December 30, 2013

A practical approach can make the farm a safer place

A farm can be a dangerous place for farmers, their families, workers and even visitors. John Temperley, Executive Officer of Farmsafe Australia, discusses some of the most common hazards and shares practical steps for making farms safer for everyone.

Farming is one of the more dangerous occupations in Australia. Twenty five percent of all work-related deaths occur on farms yet farms account for just 10 percent of workplaces.

“Things are getting better”, says John Temperley, Executive Officer of Farmsafe Australia. “For example, fatalities have fallen from an average of 150 a year between 1989 and 1992 to fewer than 60 last year. But we still have a long way to go.”

Farmers are keen to do all they can to promote safety procedures, though some aren’t sure where to start. Farmsafe Australia is committed to helping them over this hurdle by developing resources and promoting strategies that are both practical and easy to apply.

“One of our most successful programs was promoting tractor safety,” says Temperley. “We had evidence that farmers were dying from tractor rollovers so we asked state governments to subsidise the retro fitment of rollover protection structures (ROPS) on older tractors that didn’t have cabins. Since the program was introduced, the number of deaths from tractor rollovers has fallen from a peak of 35 to seven last year.”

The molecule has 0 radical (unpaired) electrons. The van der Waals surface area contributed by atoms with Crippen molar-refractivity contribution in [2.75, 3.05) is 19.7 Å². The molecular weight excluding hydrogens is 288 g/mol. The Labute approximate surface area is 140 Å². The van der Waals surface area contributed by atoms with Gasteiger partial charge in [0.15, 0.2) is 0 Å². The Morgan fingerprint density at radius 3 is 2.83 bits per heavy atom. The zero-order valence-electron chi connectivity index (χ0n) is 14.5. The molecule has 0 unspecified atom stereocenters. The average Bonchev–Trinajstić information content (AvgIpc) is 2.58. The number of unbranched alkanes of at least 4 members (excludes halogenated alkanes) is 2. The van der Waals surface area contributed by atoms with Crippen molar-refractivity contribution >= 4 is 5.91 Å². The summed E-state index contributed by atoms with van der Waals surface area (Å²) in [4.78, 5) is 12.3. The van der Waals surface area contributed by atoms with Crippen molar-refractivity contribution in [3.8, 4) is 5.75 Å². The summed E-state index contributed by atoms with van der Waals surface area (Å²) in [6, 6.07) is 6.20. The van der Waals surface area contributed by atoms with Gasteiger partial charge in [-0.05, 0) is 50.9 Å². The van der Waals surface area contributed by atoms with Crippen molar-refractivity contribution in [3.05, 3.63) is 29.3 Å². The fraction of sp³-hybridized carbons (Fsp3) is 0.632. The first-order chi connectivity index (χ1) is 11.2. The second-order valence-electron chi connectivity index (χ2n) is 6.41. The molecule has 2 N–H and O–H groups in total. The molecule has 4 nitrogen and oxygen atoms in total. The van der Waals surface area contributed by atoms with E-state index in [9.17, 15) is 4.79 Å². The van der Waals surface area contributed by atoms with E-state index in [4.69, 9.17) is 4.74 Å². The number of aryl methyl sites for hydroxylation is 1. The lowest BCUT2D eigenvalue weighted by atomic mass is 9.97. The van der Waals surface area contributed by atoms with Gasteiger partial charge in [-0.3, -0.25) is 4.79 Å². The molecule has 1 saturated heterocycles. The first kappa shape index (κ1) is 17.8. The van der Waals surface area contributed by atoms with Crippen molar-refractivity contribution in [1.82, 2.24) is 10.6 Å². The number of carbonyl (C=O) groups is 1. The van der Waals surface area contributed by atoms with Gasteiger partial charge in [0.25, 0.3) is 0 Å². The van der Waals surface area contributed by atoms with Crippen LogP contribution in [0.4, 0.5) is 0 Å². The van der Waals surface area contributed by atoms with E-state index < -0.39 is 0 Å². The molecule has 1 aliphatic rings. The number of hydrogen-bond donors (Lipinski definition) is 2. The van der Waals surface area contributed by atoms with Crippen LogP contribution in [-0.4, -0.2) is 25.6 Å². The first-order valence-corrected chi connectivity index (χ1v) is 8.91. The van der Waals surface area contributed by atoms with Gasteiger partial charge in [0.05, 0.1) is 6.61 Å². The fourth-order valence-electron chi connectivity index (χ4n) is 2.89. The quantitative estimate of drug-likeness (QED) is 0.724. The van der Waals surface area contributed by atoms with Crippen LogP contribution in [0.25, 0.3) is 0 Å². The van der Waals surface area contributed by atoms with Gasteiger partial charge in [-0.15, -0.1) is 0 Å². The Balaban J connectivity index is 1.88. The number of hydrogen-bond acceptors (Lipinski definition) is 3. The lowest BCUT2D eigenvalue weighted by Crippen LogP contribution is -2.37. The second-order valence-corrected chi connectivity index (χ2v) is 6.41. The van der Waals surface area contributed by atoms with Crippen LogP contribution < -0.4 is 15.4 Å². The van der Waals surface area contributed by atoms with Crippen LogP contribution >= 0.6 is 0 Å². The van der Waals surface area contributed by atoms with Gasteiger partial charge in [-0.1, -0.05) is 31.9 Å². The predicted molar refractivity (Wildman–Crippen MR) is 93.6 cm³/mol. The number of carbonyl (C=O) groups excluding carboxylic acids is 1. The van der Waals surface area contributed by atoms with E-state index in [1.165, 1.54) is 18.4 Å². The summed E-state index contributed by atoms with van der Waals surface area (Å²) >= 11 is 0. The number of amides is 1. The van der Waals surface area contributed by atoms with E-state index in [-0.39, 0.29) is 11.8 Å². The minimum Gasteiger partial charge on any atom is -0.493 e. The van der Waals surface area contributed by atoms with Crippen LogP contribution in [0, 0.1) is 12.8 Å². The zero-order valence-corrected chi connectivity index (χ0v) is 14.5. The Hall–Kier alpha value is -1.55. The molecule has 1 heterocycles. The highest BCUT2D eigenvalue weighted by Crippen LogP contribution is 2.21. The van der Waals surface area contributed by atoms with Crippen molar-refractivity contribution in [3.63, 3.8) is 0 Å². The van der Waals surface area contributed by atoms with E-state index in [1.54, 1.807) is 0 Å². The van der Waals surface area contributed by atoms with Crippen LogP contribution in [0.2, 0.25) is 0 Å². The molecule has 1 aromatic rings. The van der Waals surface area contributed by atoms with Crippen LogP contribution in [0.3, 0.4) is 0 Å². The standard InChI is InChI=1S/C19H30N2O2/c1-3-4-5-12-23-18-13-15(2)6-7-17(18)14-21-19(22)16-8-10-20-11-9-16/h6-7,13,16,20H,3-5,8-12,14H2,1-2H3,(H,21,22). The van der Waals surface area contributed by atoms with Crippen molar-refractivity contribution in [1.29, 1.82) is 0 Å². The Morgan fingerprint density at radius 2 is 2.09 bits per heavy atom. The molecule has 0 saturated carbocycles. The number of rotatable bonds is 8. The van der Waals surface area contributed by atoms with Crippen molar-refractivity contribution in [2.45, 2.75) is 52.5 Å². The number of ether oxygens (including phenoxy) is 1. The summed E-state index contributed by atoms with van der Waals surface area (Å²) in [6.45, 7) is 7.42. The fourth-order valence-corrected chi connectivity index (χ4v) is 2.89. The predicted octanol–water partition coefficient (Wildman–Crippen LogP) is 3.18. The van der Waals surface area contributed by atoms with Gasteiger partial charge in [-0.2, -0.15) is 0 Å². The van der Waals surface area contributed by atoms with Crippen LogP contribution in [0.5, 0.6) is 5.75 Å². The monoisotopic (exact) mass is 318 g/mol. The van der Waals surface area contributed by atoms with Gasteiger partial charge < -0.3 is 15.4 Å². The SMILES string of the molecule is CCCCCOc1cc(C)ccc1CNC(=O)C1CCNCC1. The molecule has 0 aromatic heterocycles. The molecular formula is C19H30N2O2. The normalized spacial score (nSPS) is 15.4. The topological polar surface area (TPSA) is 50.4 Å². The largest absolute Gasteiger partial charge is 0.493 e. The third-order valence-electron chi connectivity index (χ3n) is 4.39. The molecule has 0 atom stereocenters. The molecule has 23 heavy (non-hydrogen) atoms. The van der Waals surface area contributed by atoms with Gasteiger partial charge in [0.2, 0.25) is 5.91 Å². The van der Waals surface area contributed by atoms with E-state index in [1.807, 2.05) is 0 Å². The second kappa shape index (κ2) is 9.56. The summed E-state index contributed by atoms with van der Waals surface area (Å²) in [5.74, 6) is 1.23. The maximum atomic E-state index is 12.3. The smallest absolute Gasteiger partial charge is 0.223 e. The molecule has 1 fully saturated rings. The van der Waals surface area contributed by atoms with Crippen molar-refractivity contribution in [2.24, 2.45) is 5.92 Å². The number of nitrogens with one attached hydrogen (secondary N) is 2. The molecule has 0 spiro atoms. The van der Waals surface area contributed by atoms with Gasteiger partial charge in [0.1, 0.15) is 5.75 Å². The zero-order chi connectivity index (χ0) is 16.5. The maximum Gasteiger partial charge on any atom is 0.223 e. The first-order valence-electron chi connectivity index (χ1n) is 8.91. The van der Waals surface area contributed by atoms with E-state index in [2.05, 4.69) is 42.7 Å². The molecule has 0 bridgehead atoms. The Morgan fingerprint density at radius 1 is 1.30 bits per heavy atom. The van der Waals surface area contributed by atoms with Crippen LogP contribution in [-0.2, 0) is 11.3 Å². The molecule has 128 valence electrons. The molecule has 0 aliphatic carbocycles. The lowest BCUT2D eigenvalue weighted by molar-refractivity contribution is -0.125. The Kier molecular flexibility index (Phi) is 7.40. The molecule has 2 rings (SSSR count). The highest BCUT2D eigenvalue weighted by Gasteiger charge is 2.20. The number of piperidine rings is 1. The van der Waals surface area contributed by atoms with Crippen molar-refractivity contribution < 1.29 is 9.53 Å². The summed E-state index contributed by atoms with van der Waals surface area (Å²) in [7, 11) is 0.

Another major concern was the number of young children who were drowning or being run over by farm vehicles or machinery. “We now recommend that all farmers create a safe play area for children,” says Temperley. “This way, if the supervising adults are distracted, the toddlers can’t wander into danger. 20 percent of farm deaths are children, some of them toddlers and young children.”

At the other end of the spectrum, farmers over the age of 55 are four times more likely to be injured than younger adults. “As we age we become less agile, our eyesight and hearing might fail and we’re more likely to make mistakes,” says Temperley. “This is something older farmers need to make allowances for. Also, as many older farmers retire from, say, mixed farming or a grain business to a smaller block with cattle, there’s an increase in livestock-related injuries in this age group.”

A continuing concern is the number of deaths and injuries caused by quad bikes. “Since 1989, we’ve seen an increase in the average number of fatalities a year from one to 19, mostly as a result of rollovers,” says Temperley. “We recommend that farmers fit a crush protection device on all of their quad bikes and that riders always wear a helmet. As children account for 20 percent of the deaths, we also strongly advise that no-one under the age of 16 is allowed to ride a quad bike of any size, even those designed for children.”

5 practical steps to a safer farm

  1. Have a safety plan in place that identifies potential hazards and take specific actions to fix them.
  2. Always be on the look‐out for new hazards and remove them as quickly as possible.
  3. Set clear safety procedures for risky work.
  4. Make sure everyone that works on the farm understands and uses your safety procedures.
  5. Have an emergency plan in place in case of any incidents.

To find out more about farm safety and to access free resources to help you get started with a farm safety program visit

NAB Rural Commodities Wrap: November 2023

NAB Rural Commodities Wrap: November 2023

20 November 2023

The NAB Rural Commodities Index eased further in October, having now declined for each of the past twelve months. Our index fell by 1.8% mom, leaving it 35.0% below the peak for rural prices in June 2022.

NAB Rural Commodities Wrap: November 2023